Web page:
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COVID-19: Staying informed, staying connected, and supporting each other

COVID-19: Staying informed, staying connected, and supporting each other

At Big Car, our first response to a crisis in the community would normally be to open our doors wide — as we did every day — to neighbors and artists to draw strength from each other by being together in a safe and comfortable place. We bring art to people and people to art, first and foremost, to connect citizens of all backgrounds and support communities. We do this to address the challenges of social isolation. And, now, the isolation is imposed on us as a way to stay alive. So the question, today, is what do we do to support people as we make it through this together?

NEW: Check out our call for artists and arts and community partners.

We’re ready to answer this challenge because we are, by design, a flexible and adaptable organization that rapidly responds to changes in our own situation and to changes in life. We grew into a viable nonprofit organization during the financial crisis in the mid-2000s. We’re now a hybrid nonprofit, working both in the arts and community development. This is why our headquarters at Tube Factory is an art museum and community center. And it’s why the South Indianapolis Quality of Life Plan organization (SoIndy), the ALPR affordable housing program for artists, and our art and community radio station, WQRT-FM, all live within Big Car.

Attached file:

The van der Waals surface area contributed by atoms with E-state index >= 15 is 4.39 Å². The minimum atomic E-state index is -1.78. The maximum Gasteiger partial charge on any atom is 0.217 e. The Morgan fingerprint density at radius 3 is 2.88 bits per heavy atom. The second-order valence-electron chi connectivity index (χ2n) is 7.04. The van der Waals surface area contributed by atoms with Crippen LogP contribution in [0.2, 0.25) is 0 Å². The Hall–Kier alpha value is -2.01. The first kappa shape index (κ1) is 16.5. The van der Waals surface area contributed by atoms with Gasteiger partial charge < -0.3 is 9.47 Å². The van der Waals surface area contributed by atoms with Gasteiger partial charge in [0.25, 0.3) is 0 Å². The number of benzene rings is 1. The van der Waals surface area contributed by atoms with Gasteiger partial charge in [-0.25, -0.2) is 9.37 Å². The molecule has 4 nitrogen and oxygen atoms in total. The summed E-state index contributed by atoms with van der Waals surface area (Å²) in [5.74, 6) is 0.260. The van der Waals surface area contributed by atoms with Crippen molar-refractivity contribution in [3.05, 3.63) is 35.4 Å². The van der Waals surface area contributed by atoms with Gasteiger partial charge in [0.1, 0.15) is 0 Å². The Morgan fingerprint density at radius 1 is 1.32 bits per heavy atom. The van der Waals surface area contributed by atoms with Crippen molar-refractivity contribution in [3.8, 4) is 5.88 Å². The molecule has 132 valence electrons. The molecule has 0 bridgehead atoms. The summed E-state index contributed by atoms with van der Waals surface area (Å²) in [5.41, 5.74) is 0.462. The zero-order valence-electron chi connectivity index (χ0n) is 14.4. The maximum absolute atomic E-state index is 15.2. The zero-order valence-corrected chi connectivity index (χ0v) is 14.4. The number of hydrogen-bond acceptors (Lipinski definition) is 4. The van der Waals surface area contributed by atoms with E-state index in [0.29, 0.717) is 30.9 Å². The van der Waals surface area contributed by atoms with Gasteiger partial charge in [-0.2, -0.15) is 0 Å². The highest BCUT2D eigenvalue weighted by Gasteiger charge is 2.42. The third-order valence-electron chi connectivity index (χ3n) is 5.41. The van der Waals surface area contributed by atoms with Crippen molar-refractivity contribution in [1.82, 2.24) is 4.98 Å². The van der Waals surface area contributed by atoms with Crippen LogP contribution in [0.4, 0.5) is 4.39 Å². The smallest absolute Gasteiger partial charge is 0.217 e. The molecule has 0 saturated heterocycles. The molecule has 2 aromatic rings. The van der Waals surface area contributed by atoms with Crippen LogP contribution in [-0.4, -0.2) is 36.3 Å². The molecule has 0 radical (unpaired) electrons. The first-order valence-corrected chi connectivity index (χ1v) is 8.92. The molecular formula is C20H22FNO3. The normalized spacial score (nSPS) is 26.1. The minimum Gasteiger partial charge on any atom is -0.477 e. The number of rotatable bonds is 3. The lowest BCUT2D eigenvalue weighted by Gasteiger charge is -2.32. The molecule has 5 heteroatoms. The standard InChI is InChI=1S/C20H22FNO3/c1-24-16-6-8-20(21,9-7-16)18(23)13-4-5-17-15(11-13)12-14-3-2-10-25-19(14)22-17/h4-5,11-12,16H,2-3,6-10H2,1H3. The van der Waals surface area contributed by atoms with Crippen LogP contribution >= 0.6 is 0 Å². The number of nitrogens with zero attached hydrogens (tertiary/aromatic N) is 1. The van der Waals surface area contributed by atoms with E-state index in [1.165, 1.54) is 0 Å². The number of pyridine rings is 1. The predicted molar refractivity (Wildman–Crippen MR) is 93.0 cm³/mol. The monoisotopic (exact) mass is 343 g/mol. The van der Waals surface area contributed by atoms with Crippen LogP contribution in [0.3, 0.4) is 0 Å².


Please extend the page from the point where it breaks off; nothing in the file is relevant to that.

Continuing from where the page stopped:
As a nonprofit that started at the same time as Facebook, Twitter, and YouTube, we’ve always utilized social media to share our work and connect with audiences. So, moving communication to these platforms is natural for us. And our social media is linked in strong ways with our radio station, a very democratic form of communication that covers most of Indianapolis and doesn’t require internet access. Also, we’ve long utilized grassroots communication strategies that blend excellent graphic design and copywriting as well as distribution of posters and flyers around our neighborhood and city.

Our approach has come from considering both history and futurism, from studying the intentional communities of today and utopias of yesteryear. We’ve always considered what our responses would be to a temporary dystopia like the one this pandemic is creating. Our team offers viable and immediate action steps to support the community — neighbors and artists alike — through cultural strategies. Some of this focuses specifically on the southside, an often overlooked and underserved area where we’re based and where three of our lead full-time staff members and the director of SoIndy all live.